El Salvador now 5th in the World for Access to Public Information

News

According to the latest Right to Information (RTI) rating, El Salvador now ranks among the top five nations worldwide with the greatest access to public information. The RTI index, a project of Access Info Europe and the Center for Law and Democracy, evaluates the 93 countries with laws regulating information access according to the rigor of that legislation. El Salvador’s notable position is all the more striking given that it has never even been eligible for such an index until the current administration’s term because policies regulating access to public information did not exist before.

The ranking serves as recognition for the unprecedented transparency measures passed under El Salvador’s first leftist government, led by the Farabundo Martí National Liberation Front (FMLN) party. An “Access to Public Information Law” that was based on an FMLN initiative presented to the Legislative Assembly in 2008 and a similar project drafted by Salvadoran NGOs in 2009 was finally approved under the leadership of the FMLN in 2011. It establishes standards for petitioning specific information from government bodies and mandates that all state institutions, from municipal governments to ministries, provide free, available accounts of their spending and activities, and that these institutions present a published summary of this information annually to the press and public. All ministries now give regular public presentations reporting on their activities and use of funds.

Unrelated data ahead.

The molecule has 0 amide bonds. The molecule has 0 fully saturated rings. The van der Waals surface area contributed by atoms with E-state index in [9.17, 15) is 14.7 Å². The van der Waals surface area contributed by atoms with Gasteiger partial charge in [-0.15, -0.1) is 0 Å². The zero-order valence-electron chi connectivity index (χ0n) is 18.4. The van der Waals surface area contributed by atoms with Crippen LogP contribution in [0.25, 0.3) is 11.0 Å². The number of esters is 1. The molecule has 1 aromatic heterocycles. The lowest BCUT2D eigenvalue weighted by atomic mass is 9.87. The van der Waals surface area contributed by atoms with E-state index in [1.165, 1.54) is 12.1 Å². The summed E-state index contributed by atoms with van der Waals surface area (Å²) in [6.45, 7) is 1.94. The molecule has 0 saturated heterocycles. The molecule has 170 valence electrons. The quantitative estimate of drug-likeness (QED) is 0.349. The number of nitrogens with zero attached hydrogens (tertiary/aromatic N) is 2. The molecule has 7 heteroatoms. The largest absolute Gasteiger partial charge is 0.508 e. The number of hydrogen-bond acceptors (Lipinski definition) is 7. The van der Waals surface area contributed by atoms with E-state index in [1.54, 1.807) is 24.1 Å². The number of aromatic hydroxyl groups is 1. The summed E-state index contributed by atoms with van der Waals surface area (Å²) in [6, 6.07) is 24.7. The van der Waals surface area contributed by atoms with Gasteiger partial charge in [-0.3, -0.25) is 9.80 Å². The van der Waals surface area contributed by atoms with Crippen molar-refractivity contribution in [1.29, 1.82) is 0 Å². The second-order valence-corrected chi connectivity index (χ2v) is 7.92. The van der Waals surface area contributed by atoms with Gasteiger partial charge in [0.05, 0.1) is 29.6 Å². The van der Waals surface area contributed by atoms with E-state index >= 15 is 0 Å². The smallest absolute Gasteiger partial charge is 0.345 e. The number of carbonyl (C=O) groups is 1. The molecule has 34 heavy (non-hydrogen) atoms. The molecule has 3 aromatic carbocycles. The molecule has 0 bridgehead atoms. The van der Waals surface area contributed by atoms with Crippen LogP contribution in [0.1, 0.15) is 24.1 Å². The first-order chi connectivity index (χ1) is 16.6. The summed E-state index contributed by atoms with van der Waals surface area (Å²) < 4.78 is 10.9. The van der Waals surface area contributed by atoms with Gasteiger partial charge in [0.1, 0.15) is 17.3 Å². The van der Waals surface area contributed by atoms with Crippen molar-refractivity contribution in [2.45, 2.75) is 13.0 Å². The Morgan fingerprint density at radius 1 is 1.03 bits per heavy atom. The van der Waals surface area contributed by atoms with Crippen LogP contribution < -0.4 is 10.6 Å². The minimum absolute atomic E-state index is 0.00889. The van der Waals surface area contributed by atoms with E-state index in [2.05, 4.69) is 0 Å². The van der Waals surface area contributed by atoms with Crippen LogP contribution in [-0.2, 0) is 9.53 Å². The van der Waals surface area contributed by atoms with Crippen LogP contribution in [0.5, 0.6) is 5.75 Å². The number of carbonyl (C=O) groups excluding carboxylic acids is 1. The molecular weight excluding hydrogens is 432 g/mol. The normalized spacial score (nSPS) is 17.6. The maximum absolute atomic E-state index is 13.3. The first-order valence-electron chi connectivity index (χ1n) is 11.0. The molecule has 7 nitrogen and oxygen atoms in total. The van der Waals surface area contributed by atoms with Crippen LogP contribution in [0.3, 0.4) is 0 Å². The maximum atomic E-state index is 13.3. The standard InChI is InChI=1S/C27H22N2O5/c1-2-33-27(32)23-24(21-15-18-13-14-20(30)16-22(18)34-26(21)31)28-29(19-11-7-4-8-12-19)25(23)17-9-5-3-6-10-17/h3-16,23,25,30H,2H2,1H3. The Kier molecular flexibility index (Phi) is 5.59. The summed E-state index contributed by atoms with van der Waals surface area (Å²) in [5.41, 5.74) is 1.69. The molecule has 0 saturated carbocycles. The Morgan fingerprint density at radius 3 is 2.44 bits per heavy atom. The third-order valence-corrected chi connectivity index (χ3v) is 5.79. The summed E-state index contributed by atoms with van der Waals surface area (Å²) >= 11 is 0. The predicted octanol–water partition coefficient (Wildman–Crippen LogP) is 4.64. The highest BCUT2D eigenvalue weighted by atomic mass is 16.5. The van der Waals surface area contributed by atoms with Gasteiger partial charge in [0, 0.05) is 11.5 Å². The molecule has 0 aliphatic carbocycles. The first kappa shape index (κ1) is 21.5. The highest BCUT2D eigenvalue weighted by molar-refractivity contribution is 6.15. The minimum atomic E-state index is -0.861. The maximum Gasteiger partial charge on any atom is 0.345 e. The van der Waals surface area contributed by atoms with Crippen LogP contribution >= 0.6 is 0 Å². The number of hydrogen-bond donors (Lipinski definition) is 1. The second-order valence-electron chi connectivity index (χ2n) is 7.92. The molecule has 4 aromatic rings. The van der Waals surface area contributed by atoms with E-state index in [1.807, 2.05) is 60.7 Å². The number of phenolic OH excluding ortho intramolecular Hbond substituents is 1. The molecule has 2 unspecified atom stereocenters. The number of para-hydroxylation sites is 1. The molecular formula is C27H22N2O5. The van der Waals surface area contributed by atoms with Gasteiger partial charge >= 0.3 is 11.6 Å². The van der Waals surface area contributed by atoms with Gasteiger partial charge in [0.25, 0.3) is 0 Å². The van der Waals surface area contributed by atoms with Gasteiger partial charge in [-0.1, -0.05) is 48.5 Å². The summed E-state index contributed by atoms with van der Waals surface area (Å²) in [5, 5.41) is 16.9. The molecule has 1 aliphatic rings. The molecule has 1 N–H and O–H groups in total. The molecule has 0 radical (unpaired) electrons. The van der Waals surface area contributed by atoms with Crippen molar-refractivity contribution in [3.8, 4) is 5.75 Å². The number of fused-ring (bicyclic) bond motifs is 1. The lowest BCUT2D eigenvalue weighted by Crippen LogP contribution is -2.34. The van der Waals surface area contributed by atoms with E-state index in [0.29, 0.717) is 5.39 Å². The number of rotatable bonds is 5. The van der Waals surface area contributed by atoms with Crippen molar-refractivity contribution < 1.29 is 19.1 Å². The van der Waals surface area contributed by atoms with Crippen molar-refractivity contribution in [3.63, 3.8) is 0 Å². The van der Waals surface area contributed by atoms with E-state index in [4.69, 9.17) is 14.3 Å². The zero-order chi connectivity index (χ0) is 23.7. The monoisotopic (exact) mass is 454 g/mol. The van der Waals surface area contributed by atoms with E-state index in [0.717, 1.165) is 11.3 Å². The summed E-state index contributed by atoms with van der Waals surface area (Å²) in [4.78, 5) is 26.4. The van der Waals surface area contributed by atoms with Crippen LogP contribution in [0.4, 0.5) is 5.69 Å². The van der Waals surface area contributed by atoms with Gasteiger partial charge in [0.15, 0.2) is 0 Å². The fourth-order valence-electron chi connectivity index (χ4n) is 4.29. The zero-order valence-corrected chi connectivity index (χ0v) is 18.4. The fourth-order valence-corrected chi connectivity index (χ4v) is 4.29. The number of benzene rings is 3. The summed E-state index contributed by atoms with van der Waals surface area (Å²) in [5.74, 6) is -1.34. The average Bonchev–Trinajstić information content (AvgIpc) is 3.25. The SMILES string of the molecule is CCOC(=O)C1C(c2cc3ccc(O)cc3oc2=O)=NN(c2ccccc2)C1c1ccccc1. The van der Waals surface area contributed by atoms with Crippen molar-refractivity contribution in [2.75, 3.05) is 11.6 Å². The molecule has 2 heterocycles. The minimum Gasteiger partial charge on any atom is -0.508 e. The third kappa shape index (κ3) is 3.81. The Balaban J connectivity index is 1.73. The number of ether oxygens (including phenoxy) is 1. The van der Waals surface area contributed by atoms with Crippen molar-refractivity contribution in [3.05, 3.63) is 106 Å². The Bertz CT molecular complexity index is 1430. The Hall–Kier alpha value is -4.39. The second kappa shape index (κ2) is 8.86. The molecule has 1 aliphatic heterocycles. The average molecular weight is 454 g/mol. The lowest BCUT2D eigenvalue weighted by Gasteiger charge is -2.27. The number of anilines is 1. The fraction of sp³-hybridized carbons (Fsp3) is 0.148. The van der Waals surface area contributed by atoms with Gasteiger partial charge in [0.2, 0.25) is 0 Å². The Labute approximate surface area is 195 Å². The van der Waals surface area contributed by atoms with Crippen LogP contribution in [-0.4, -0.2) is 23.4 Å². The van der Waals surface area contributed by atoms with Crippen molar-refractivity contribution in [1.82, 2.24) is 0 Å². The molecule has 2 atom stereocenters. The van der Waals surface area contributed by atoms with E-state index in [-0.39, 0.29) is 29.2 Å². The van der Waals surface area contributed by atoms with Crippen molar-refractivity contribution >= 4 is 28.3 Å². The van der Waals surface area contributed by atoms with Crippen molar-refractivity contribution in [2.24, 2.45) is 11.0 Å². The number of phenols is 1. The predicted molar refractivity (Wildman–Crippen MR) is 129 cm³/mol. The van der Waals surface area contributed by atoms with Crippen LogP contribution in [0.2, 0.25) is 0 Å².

“The law seeks to facilitate access to information for the population; this public spending watchdog will help us combat corruption, and as the governing party we are interested in transparency, combating corruption and, above all, ensuring that this human right of access to information is effective,” said FMLN legislator Jaime Valdez.

On September 29, President Funes announced on his weekly radio address that under the Transparency Law, his administration has released over 87,000 documents to the public and responded to 98% of the 2,314 citizen requests for information. In so doing, the FMLN-Funes government is fulfilling a campaign promise of increasing state transparency  while removing the shroud of secrecy that has protected past corruption by public functionaries and setting a precedent of public supervision of the country’s democratic institutions.

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